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Avian Breakthough in Sight

by 5m Editor
15 August 2008, at 7:34a.m.

GLOBAL - Groundbreaking research to enable rapid diagnosis of bird flu is being developed with the help of Nottingham Trent University.

Groundbreaking research to enable rapid diagnosis of bird flu - including the deadly H5N1 strain which can be fatal if passed on to humans - is being developed with the help of Nottingham Trent University, reports Medical News. Experts from the university's School of Science and Technology are playing a key role in a European project to create portable machines capable of identifying the disease instantly, potentially saving the lives of countless humans and animals.

The Portfastflu project, being made possible with €3million of EU funding, would cut the current diagnosis time from up to a week to just two hours. A swab containing saliva (humans) or tissue sample (animals) would be passed through the machine which would perform the molecular recognition of the virus strains, thus identifying the presence of influenza and even the type or subtype of strain, eliminating the need for samples to be sent to a testing laboratory.

The technology, which would be able to identify both human and animal influenza, would prove to be a vital tool in the fight against bird flu, making it possible to set up exclusion zones and cull infected birds much faster, before infection spreads. This preventative measure is seen as absolutely crucial as there is still no definitive vaccine to treat the virus.

Tens of millions of birds have died or been slaughtered as a result of bird flu, or avian influenza, in recent years. The disease - which is transmitted among birds and from birds to other animals through ingestion and inhalation - has spread across Asia, Europe, the Middle East and Africa. Although the H5N1 strain of the virus does not pass easily from birds to humans, it has so far claimed 243 lives from 385 confirmed cases.

Humans typically catch the virus by coming into contact with sick birds, but if a strain gained the ability to pass easily between humans the results could be catastrophic - with some experts predicting anything between two million and fifty million deaths worldwide.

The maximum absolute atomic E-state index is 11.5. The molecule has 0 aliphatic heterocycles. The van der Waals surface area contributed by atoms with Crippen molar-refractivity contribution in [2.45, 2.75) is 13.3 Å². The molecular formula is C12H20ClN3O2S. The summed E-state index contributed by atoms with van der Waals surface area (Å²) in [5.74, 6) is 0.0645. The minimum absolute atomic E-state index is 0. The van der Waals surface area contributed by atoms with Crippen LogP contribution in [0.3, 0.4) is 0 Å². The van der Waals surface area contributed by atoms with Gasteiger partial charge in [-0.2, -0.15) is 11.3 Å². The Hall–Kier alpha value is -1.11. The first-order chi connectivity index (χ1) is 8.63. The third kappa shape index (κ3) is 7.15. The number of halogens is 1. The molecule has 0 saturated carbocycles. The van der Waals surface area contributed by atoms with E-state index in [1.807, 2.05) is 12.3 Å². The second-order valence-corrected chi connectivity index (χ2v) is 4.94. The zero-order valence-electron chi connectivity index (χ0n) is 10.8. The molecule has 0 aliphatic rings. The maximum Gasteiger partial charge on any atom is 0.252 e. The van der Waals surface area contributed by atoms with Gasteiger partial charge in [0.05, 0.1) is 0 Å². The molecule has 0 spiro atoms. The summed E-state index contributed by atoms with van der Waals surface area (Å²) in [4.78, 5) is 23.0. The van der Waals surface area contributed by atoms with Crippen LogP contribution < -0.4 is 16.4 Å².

The new tool would allow fast, on-the-spot screening of sick persons, distinguishing those carrying deadly strains from those subject to lesser flu variations, hence not requiring immediate total isolation.

The research team - which consists of universities, research organisations and businesses, and is being led by the French company Genewave - is developing two machines, one briefcase-sized for use by veterinary surgeons or doctors out in the field, and a larger, table-top one for GPs and hospitals.

Dr Alan McNally, an expert in molecular biology at Nottingham Trent University, and a former avian flu researcher for the Government, said: "At present influenza immunity relates only to specific strains and simply does not exist in the event of a new pandemic outbreak. The ongoing outbreaks and spread of the highly pathogenic H5N1 virus in poultry and wild birds have led to fears that a subtype that is transmissible from human to human could emerge. Therefore the ability to detect and type influenza virus immediately is essential in setting up appropriate controls as quickly as possible to minimise the spread of any potential pandemic virus."

Avian influenza occurs quickly with affected birds typically showing swelling of the head, blue discolouration of the neck and throat, dullness, a loss of appetite, respiratory distress, diarrhoea and a drop in egg production. Partners in the Portfastflu research project include: Nottingham Trent University (UK) Genewave (Co-ordinator, France) Biosensia (Ireland) Cirad (France) VIB (Belgium) Ikerlan (Spain) Gaiker (Spain) Basque Foundation for Health Innovation and Research (Spain).

Further Reading

- You can visit the Avian Flu page by clicking here.

5m Editor